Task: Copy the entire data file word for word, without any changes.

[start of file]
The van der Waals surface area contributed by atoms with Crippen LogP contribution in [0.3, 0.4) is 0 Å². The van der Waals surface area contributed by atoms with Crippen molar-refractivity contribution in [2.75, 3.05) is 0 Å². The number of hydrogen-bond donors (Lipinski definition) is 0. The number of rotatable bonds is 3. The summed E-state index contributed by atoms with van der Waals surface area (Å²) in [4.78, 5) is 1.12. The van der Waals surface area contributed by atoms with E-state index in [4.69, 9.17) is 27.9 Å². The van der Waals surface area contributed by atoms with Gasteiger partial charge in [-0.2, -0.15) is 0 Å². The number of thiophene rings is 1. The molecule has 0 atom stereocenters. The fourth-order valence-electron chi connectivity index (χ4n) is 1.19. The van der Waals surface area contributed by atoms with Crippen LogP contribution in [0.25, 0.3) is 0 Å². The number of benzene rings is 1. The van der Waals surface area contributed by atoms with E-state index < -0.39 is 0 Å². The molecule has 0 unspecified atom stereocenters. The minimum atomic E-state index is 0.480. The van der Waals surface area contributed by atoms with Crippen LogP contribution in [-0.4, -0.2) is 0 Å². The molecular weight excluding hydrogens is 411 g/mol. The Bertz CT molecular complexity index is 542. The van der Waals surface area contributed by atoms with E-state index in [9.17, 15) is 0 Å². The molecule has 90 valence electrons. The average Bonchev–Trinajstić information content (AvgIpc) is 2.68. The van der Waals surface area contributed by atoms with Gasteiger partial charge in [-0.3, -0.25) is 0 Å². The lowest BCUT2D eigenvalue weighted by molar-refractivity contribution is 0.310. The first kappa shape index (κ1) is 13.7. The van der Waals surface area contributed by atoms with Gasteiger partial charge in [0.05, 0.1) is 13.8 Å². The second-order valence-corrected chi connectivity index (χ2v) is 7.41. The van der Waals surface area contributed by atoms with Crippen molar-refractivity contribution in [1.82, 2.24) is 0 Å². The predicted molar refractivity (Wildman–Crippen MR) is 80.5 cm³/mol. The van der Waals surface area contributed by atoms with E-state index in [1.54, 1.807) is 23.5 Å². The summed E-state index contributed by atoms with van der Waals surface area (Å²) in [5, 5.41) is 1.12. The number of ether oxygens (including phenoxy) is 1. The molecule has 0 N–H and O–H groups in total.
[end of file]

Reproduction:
The van der Waals surface area contributed by atoms with Crippen LogP contribution in [0.3, 0.4) is 0 Å². The van der Waals surface area contributed by atoms with Crippen molar-refractivity contribution in [2.75, 3.05) is 0 Å². The number of hydrogen-bond donors (Lipinski definition) is 0. The number of rotatable bonds is 3. The summed E-state index contributed by atoms with van der Waals surface area (Å²) in [4.78, 5) is 1.12. The van der Waals surface area contributed by atoms with E-state index in [4.69, 9.17) is 27.9 Å². The van der Waals surface area contributed by atoms with Gasteiger partial charge in [-0.2, -0.15) is 0 Å². The number of thiophene rings is 1. The molecule has 0 atom stereocenters. The fourth-order valence-electron chi connectivity index (χ4n) is 1.19. The van der Waals surface area contributed by atoms with Crippen LogP contribution in [0.25, 0.3) is 0 Å². The number of benzene rings is 1. The van der Waals surface area contributed by atoms with E-state index < -0.39 is 0 Å². The molecule has 0 unspecified atom stereocenters. The minimum atomic E-state index is 0.480. The van der Waals surface area contributed by atoms with Crippen LogP contribution in [-0.4, -0.2) is 0 Å². The molecular weight excluding hydrogens is 411 g/mol. The Bertz CT molecular complexity index is 542. The van der Waals surface area contributed by atoms with E-state index in [9.17, 15) is 0 Å². The molecule has 90 valence electrons. The average Bonchev–Trinajstić information content (AvgIpc) is 2.68. The van der Waals surface area contributed by atoms with Gasteiger partial charge in [-0.3, -0.25) is 0 Å². The lowest BCUT2D eigenvalue weighted by molar-refractivity contribution is 0.310. The first kappa shape index (κ1) is 13.7. The van der Waals surface area contributed by atoms with Gasteiger partial charge in [0.05, 0.1) is 13.8 Å². The second-order valence-corrected chi connectivity index (χ2v) is 7.41. The van der Waals surface area contributed by atoms with Crippen molar-refractivity contribution in [1.82, 2.24) is 0 Å². The predicted molar refractivity (Wildman–Crippen MR) is 80.5 cm³/mol. The van der Waals surface area contributed by atoms with E-state index in [1.54, 1.807) is 23.5 Å². The summed E-state index contributed by atoms with van der Waals surface area (Å²) in [5, 5.41) is 1.12. The number of ether oxygens (including phenoxy) is 1. The molecule has 0 N–H and O–H groups in total.